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The Meaning of ACID

The safety guarantees provided by transactions are often described by the well- known acronym ACID, which stands for Atomicity, Consistency, Isolation, and Durability. It was coined in 1983 by Theo Harder and Andreas Reuter [7] in an effort to establish precise terminology for fault-tolerance mechanisms in databases.

However, in practice, one database’s implementation of ACID does not equal another’s implementation. For example, as we shall see, there is a lot of ambiguity around the meaning of isolation [8]. The high-level idea is sound, but the devil is in the details. Today, when a system claims to be “ACID compliant,” it’s unclear what guarantees you can actually expect. ACID has unfortunately become mostly a marketing term.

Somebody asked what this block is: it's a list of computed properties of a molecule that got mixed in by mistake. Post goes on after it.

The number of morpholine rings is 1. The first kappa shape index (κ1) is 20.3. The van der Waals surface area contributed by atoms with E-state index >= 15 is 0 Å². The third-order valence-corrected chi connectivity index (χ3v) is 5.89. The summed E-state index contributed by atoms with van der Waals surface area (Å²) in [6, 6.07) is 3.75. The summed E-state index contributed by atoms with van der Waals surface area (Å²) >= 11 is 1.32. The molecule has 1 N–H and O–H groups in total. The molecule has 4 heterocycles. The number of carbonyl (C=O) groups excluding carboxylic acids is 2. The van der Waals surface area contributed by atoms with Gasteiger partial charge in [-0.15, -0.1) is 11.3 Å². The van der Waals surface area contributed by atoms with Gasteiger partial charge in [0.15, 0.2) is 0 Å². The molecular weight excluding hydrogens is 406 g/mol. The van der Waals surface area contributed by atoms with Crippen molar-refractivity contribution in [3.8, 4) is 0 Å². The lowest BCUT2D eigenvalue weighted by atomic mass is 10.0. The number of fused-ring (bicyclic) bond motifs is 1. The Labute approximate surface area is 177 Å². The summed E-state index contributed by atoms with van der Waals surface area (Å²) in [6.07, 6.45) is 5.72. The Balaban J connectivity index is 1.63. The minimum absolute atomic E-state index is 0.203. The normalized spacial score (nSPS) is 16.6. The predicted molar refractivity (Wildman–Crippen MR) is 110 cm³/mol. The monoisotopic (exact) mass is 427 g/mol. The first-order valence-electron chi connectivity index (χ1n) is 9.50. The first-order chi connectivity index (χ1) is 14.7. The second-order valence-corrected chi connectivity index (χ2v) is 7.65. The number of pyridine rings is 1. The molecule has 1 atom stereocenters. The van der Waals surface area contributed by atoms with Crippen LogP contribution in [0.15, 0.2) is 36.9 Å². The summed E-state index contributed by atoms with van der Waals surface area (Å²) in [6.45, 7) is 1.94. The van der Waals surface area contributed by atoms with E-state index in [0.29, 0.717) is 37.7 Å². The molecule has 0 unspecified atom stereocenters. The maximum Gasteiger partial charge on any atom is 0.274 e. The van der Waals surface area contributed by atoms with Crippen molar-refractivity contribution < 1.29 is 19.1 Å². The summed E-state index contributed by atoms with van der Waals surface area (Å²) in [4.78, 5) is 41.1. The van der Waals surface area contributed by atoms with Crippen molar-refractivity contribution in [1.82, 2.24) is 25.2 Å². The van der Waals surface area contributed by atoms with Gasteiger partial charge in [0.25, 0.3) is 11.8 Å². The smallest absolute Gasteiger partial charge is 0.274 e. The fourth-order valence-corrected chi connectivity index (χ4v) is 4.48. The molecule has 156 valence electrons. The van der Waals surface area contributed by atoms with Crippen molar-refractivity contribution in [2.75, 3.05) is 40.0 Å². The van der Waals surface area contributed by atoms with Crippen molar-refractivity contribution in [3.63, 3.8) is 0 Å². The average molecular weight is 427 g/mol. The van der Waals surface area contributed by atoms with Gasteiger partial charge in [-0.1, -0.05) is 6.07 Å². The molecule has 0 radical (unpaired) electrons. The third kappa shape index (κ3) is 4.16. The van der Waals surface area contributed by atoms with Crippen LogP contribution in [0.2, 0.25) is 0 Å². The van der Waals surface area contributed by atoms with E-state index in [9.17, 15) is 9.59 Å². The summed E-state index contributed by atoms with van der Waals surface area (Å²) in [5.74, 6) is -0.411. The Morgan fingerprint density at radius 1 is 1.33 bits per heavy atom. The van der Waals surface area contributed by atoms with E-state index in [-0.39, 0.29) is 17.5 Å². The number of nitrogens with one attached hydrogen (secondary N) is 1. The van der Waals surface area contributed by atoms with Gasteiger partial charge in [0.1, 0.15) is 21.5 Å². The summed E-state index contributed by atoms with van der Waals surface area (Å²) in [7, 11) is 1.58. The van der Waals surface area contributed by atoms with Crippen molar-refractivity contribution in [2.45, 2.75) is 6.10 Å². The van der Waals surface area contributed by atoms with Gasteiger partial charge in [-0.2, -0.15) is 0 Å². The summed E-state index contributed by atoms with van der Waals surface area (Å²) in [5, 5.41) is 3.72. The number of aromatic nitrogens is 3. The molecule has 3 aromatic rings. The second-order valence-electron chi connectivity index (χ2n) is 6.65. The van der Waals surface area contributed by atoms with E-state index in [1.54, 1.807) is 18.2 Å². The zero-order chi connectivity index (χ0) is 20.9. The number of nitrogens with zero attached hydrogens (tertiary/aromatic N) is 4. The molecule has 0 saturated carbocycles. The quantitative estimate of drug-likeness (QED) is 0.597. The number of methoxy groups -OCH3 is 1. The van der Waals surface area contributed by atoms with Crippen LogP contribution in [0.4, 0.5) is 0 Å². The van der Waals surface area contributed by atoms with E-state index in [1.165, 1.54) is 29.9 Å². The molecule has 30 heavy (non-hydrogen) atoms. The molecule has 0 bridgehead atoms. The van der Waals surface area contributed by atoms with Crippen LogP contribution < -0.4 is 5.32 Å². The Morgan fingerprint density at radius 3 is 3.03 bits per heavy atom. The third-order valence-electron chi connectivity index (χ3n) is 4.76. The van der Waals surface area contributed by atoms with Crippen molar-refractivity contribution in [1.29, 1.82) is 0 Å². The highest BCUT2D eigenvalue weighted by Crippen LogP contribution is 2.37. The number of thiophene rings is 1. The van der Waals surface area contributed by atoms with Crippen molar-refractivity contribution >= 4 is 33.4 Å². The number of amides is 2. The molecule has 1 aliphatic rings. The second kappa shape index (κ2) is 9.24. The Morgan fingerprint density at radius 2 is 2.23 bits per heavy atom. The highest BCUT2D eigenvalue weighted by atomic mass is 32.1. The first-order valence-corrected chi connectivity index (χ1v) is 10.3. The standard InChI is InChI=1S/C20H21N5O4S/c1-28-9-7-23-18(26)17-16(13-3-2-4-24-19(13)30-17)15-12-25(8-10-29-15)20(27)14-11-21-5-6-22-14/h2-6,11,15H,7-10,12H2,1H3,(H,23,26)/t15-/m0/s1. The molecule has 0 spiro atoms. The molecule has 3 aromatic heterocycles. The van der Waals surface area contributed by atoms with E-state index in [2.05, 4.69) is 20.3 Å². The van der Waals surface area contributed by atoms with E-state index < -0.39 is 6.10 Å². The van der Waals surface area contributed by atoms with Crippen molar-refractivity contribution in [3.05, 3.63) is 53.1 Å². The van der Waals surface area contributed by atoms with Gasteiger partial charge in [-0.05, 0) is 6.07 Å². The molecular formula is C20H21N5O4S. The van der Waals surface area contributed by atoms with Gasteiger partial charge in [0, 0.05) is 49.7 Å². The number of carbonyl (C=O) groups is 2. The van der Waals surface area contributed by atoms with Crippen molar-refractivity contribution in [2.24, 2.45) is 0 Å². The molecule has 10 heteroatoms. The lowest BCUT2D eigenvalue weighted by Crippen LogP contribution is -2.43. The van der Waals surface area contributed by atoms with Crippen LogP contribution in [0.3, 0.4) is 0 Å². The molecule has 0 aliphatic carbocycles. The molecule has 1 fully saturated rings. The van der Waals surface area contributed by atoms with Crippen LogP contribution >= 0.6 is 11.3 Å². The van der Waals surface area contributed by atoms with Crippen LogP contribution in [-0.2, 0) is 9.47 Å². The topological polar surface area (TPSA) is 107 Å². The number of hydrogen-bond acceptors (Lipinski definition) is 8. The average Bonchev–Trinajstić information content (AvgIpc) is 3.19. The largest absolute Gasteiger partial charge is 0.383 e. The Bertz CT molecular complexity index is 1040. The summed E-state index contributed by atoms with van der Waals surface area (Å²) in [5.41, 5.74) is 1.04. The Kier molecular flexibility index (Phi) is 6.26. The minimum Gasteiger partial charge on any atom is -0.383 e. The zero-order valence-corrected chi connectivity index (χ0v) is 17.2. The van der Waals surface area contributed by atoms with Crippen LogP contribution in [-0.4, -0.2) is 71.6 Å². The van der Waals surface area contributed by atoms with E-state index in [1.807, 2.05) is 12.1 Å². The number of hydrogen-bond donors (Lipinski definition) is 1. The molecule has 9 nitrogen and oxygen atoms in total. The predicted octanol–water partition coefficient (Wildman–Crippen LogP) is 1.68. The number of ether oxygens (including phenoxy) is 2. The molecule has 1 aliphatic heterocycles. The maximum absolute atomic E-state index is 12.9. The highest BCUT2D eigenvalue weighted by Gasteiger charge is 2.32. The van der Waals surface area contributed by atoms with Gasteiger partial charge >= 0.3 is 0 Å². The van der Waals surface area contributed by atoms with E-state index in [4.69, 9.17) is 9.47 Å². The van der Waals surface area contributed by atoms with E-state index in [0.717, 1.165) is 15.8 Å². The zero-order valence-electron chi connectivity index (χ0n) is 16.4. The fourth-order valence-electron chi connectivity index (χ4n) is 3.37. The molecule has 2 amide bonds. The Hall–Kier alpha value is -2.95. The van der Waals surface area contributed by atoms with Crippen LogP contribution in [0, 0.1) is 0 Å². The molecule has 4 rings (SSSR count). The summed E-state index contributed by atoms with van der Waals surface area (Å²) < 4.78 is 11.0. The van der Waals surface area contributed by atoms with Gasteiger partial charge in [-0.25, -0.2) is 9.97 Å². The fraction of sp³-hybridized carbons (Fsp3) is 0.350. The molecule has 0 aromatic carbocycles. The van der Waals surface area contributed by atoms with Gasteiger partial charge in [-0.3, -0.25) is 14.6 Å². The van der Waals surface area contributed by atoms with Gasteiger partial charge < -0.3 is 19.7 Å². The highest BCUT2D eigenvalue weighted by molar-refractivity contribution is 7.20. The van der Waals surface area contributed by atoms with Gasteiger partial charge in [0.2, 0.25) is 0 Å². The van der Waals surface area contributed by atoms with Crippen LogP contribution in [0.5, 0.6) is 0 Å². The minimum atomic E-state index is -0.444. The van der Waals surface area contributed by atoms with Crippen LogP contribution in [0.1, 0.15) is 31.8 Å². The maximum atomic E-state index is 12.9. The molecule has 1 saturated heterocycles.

(Systems that do not meet the ACID criteria are sometimes called BASE, which stands for Basically Available, Soft state, and Eventual consistency [9]. This is even more vague than the definition of ACID. It seems that the only sensible definition of BASE is “not ACID”; i.e., it can mean almost anything you want.)

Let’s dig into the definitions of atomicity, consistency, isolation, and durability, as this will let us refine our idea of transactions.

 
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